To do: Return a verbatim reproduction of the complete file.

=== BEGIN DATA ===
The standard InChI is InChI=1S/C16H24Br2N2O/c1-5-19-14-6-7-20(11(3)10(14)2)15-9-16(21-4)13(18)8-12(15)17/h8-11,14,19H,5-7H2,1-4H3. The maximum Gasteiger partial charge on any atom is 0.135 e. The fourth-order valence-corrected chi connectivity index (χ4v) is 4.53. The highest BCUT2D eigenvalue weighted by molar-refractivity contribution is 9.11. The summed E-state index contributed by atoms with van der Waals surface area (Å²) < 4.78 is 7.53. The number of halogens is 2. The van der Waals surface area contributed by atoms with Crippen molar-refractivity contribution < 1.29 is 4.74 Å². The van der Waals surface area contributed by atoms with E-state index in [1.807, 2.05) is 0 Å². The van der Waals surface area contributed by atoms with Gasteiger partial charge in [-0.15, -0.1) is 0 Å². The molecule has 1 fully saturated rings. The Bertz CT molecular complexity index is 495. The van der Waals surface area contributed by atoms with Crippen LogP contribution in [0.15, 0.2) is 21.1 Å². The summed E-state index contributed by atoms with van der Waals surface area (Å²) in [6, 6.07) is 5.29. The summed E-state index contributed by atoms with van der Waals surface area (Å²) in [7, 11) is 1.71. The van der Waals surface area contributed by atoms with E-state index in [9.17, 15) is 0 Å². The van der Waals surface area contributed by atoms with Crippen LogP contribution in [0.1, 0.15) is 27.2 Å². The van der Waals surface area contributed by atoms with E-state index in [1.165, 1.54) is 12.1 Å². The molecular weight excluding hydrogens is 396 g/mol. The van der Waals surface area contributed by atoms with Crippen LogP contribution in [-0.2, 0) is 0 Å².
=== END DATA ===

The standard InChI is InChI=1S/C16H24Br2N2O/c1-5-19-14-6-7-20(11(3)10(14)2)15-9-16(21-4)13(18)8-12(15)17/h8-11,14,19H,5-7H2,1-4H3. The maximum Gasteiger partial charge on any atom is 0.135 e. The fourth-order valence-corrected chi connectivity index (χ4v) is 4.53. The highest BCUT2D eigenvalue weighted by molar-refractivity contribution is 9.11. The summed E-state index contributed by atoms with van der Waals surface area (Å²) < 4.78 is 7.53. The number of halogens is 2. The van der Waals surface area contributed by atoms with Crippen molar-refractivity contribution < 1.29 is 4.74 Å². The van der Waals surface area contributed by atoms with E-state index in [1.807, 2.05) is 0 Å². The van der Waals surface area contributed by atoms with Gasteiger partial charge in [-0.15, -0.1) is 0 Å². The molecule has 1 fully saturated rings. The Bertz CT molecular complexity index is 495. The van der Waals surface area contributed by atoms with Crippen LogP contribution in [0.15, 0.2) is 21.1 Å². The summed E-state index contributed by atoms with van der Waals surface area (Å²) in [6, 6.07) is 5.29. The summed E-state index contributed by atoms with van der Waals surface area (Å²) in [7, 11) is 1.71. The van der Waals surface area contributed by atoms with E-state index in [9.17, 15) is 0 Å². The van der Waals surface area contributed by atoms with Crippen LogP contribution in [0.1, 0.15) is 27.2 Å². The van der Waals surface area contributed by atoms with E-state index in [1.165, 1.54) is 12.1 Å². The molecular weight excluding hydrogens is 396 g/mol. The van der Waals surface area contributed by atoms with Crippen LogP contribution in [-0.2, 0) is 0 Å².